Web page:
X

Are you ready for what comes next?

Jonathan Sweet, Editor In Chief

By Jonathan Sweet
May 16, 2014
Filed under Jonathan Sweet

The industry is spending a lot of time and effort trying to figure out how to grow the boating audience and rightfully so. We all know the demographic changes that are impacting us and what’s coming down the pike.

Senior editor Tom Kaiser wrote about the millennials earlier this week.

Another big challenge is drawing a more ethnically diverse audience. I talked to Frank Peterson, president of the Recreational Boating & Fishing Foundation, about that group’s efforts to draw more Hispanics into fishing and boating.  (We’ll have more coverage of that effort in our June issue as well.)

While much of the effort has been focused on attracting that audience to the industry, Frank pointed out something else that is just as important: we need to educate the industry.

In other words, boat dealers need to be aware of the cultural differences and nuances of these buyers. The worst thing that could happen is that we successfully manage to draw more Hispanic buyers to boat shows and dealerships and they aren’t made to feel welcome.

At the Houston boat show earlier this year, RBFF and its marketing agency Lopez Negrete found some unsettling results. Hispanic members of the Lopez Negrete team walked the show and found they were treated differently by dealers than non-Hispanic customers.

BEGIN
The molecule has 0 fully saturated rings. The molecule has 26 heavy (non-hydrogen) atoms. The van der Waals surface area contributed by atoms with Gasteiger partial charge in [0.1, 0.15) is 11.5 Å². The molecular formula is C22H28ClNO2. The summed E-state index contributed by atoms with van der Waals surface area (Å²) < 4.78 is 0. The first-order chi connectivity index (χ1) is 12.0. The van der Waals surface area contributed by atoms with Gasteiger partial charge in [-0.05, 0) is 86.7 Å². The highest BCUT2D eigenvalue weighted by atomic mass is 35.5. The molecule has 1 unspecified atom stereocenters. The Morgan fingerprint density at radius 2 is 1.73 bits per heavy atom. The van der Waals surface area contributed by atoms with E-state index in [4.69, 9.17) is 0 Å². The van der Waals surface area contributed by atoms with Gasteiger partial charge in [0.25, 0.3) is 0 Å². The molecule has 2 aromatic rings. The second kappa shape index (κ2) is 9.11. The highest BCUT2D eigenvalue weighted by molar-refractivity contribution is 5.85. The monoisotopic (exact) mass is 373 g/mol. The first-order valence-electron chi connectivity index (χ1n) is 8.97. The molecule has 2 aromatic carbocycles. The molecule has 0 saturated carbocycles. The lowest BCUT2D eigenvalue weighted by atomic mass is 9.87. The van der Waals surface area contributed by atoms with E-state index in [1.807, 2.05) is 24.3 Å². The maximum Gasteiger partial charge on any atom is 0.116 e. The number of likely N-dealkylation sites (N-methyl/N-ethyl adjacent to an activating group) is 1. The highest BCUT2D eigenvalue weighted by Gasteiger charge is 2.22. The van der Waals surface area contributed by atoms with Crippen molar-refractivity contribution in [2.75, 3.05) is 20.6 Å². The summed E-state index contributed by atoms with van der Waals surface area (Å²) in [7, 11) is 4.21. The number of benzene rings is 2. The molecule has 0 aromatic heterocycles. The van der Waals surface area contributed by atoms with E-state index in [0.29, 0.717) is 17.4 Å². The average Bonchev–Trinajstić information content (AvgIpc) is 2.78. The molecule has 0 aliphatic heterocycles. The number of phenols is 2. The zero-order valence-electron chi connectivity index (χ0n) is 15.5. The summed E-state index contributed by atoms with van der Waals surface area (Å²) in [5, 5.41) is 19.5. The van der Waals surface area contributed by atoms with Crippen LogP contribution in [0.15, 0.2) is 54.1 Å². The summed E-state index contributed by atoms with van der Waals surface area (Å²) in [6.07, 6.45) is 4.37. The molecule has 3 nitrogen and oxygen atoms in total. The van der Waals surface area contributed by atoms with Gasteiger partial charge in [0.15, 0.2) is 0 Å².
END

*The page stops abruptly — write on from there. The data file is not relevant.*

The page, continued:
“At the whole boat show, in one of the highest demographic market areas for Hispanics, they couldn’t find anybody who spoke Spanish on the floor,” Peterson said. “You would think if you were marketing in that area you’d have at least one person who spoke Spanish.”

It’s an admittedly small sample, but later this year RBFF will be conducting more than 350 test shops of retailers large and small in Texas and Florida to see how those retailers interact with Hispanic customers versus non-Hispanics.

The point of this is not to create a “gotcha moment,” as some might fear. This isn’t about attacking the industry. This is about educating the industry. By identifying problem areas, it will help RBFF and its partners develop tools to retailers.

They are already developing a Hispanic readiness checklist to help you know what you need to do to invite these folks into your business. And there are plenty of other resources available at http://takemefishing.org/general/about-rbff/programs-and-materials/.

Comments

Feel free to leave a comment...
and oh, if you want a pic to show with your comment, go get a gravatar!